The Nazi Low Riders are a white supremacist gang that started out in California as enforcers for the Aryan Brotherhood before being recognized in the early 1990s as an independent organization. They are known to be very violent and dangerous.
The Anti-Defamation League says the group got its start in California juvenile detention facilities but now has a presence in federal prisons as well as in many states, primarily in the Southwest. Its report cautions that gangs in different states may use the same name without being officially affiliated as a single entity. While that organization’s report says the gang is shrinking, another assessment of the Lowriders says membership has spread to Illinois and Florida from its roots in California. Although they boasted 1,000 members in California, a major crackdown in 2003-2004 included 200 indictments that sent a majority of the members underground.
A law enforcement source says in 1998 there were at least 1,000 NLR members in prison and another 1,500 on the streets of California in addition to 2,500 members in other states.
Because the group is recognized as an organized gang prison officials are able to segregate members to quell gang activity inside prison. The result isn’t always as desired because gang members have developed sophisticated methods for continuing to run drug trafficking operations and even retribution against enemies from inside prison walls.
The Lowriders have a well-defined hierarchy, with senior members, junior members, and “kids” who are associated. Each tier requires a certain amount of time before one may progress to the next rung. In order to move from junior to senior member status, a person must wait five years and have the tacit approval of three senior members.
The Nazi Low Rider’s symbol is a skeletal eagle holding a swastika. Members typically have tattoos of the “N.L.R.” acronym on their bodies as well as swastikas or “S.S.” for the brutal Nazi death squads. The military has added these insignia to their slideshow warning recruiters about gang members trying to get into military service in order to steal weapons and make black market contacts.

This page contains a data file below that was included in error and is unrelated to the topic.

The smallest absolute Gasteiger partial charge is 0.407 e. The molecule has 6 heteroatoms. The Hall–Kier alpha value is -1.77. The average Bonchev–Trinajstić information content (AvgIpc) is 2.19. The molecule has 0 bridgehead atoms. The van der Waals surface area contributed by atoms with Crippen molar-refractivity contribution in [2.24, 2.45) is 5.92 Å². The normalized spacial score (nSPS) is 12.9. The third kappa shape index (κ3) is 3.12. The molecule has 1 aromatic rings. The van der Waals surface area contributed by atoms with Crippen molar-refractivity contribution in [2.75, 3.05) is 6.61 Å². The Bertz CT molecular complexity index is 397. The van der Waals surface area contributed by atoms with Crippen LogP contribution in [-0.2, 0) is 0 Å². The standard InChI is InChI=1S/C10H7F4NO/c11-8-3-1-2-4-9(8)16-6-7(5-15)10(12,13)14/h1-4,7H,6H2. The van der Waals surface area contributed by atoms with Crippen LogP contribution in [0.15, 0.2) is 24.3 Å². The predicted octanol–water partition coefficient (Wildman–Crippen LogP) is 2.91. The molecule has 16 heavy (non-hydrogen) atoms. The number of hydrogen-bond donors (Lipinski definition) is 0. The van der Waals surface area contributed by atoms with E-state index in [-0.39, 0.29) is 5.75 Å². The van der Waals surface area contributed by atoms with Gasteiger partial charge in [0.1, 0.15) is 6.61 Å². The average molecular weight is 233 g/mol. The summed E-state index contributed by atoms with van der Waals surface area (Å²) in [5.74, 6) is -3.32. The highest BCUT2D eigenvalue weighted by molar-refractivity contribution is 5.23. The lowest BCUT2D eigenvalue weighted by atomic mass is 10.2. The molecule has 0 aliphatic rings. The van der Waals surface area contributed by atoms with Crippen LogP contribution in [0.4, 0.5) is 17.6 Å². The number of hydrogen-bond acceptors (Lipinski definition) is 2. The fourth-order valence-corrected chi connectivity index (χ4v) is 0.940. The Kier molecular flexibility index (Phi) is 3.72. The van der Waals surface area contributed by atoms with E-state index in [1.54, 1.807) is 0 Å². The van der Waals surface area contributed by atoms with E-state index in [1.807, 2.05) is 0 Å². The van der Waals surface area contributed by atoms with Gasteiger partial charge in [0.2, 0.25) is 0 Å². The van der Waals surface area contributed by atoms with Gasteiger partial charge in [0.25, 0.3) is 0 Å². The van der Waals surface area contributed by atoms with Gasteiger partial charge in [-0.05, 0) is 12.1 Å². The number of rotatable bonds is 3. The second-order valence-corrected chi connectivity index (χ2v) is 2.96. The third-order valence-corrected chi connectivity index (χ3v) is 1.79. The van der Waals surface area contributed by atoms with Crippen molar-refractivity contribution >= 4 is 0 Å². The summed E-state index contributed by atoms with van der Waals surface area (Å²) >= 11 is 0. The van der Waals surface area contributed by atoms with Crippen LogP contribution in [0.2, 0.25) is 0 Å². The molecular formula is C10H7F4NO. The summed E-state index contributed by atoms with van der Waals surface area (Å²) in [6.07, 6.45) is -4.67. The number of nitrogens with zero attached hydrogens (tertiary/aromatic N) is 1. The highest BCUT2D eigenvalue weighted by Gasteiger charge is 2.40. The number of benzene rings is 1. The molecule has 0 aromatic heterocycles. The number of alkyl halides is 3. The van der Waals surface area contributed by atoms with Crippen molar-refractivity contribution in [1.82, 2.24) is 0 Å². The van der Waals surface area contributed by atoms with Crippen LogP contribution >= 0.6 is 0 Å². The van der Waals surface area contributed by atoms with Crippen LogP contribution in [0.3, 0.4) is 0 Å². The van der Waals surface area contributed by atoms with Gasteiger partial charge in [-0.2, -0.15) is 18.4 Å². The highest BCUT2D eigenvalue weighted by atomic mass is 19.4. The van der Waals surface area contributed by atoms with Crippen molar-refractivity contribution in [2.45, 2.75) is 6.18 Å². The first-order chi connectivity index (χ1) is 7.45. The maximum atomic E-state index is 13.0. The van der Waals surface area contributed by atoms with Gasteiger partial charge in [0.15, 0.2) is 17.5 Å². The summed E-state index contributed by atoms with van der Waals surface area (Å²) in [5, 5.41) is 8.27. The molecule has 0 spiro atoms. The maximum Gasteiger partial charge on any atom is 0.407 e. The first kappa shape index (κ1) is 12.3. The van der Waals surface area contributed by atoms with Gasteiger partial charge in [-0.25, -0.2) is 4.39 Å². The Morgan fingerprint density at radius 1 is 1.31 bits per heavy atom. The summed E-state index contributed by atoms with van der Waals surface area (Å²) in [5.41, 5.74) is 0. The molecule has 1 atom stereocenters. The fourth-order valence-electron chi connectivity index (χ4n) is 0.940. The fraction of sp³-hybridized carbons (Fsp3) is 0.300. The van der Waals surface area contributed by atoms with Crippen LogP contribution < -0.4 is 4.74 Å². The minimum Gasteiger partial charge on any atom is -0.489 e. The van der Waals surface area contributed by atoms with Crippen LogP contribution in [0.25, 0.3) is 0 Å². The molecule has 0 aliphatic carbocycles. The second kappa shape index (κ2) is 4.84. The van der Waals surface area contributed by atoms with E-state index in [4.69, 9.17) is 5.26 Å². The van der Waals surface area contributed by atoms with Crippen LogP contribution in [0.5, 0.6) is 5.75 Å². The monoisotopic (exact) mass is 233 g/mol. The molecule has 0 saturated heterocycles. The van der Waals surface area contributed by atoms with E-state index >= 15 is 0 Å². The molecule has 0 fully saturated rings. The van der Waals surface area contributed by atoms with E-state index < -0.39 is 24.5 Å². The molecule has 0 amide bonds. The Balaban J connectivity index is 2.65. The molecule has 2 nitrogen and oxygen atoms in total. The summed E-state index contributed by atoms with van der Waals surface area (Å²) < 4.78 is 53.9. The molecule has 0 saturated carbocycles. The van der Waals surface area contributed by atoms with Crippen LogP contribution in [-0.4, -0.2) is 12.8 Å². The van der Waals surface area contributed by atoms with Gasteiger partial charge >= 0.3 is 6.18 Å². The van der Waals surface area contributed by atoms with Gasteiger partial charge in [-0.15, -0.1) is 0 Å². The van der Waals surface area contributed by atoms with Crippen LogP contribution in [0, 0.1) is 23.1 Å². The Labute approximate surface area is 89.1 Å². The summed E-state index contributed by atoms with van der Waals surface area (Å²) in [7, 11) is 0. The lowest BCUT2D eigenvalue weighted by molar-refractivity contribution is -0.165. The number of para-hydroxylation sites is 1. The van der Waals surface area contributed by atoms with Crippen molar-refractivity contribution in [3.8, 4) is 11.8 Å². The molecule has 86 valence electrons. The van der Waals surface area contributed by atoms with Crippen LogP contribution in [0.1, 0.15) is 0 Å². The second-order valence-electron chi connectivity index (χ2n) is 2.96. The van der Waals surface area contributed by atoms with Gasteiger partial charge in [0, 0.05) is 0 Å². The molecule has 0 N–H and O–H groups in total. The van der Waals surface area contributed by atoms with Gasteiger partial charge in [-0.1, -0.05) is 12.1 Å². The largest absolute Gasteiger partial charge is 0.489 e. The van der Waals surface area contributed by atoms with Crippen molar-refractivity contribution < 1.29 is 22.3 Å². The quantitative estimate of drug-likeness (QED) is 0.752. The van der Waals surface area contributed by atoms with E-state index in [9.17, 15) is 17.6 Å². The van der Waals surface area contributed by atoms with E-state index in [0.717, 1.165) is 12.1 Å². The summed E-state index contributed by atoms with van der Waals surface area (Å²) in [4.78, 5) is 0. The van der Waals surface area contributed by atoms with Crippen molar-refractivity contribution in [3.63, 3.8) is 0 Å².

Some suggest that the swastikas and other tattoos displayed prominently are effective for gang leaders to control their “soldiers”. When a person is adorned with such prominent tattoos that advertise their prejudices and potentially violent behavior they are unlikely to qualify for many jobs and will, therefore, remain on the streets, extorting businesses and trafficking drugs rather than being lured away from the gang by a more traditional lifestyle.
There is a gang subculture and brotherhood called Peckerwood, which encompasses poor whites, including Aryan Brotherhood, Nazi Low Riders, and similar organizations. Among Southern California gangs, the Nazi Low Riders are the most organized and perhaps admired Peckerwood group. According to a probation hearing for a man convicted of murder, he claimed the Peckerwoods required him to harm a person who had molested children.
The Southern Poverty Law Foundation, which tracks white supremacist gangs, notes that there may already be a fatal flaw in the Nazi Low Rider organization: they are not supremacist enough to deny membership to Hispanics nor do they distance themselves from drug trafficking as the Aryan Brotherhood appears to do. By making these exceptions the group does not appeal to hardcore white supremacists and fails to stand out among the hundreds of other gangs that sell drugs.
The Nazi Low Riders’ primary affiliation is with the gang Public Enemy Number One (PEN1).
Gangs are known to make temporary and permanent affiliations with other gangs to expand membership, territory, or just to facilitate drug sales.
Although they are known as a white supremacist organization, the Low Riders have allowed Hispanic members from the beginning. Most believe that Blacks will never be part of the organization, and the Low Riders have displayed violent animosity toward homosexuals.
An arrest of a Nazi Low Rider member in Rogue River, Oregon, included body armor, stolen semiautomatic weapons, and heroin. Police warned that Thomas Anderson was acting alone but had a large impact on drug trafficking in the area. There are Sureno and Norteno gang members in the area but few white supremacist gang members.
Proof that gang members aren’t limited to violent crime and drug trafficking was the arrest of a Lowrider member in a scheme to skim credit card numbers. Blaine Andrew Porlas, the gang member, was arrested along with 10 others from various gangs, on federal charges of stealing credit card numbers and using them in several stores across Southern California. Narcotics charges also applied to some of the defendants.
Federal law enforcement officials have found many traditional street gang members involved in white collar crime in recent years and surmise that prison time is shorter for thefts than it is for drug trafficking, which can be attractive to criminals, yet conspiracy charges often add years to their sentences.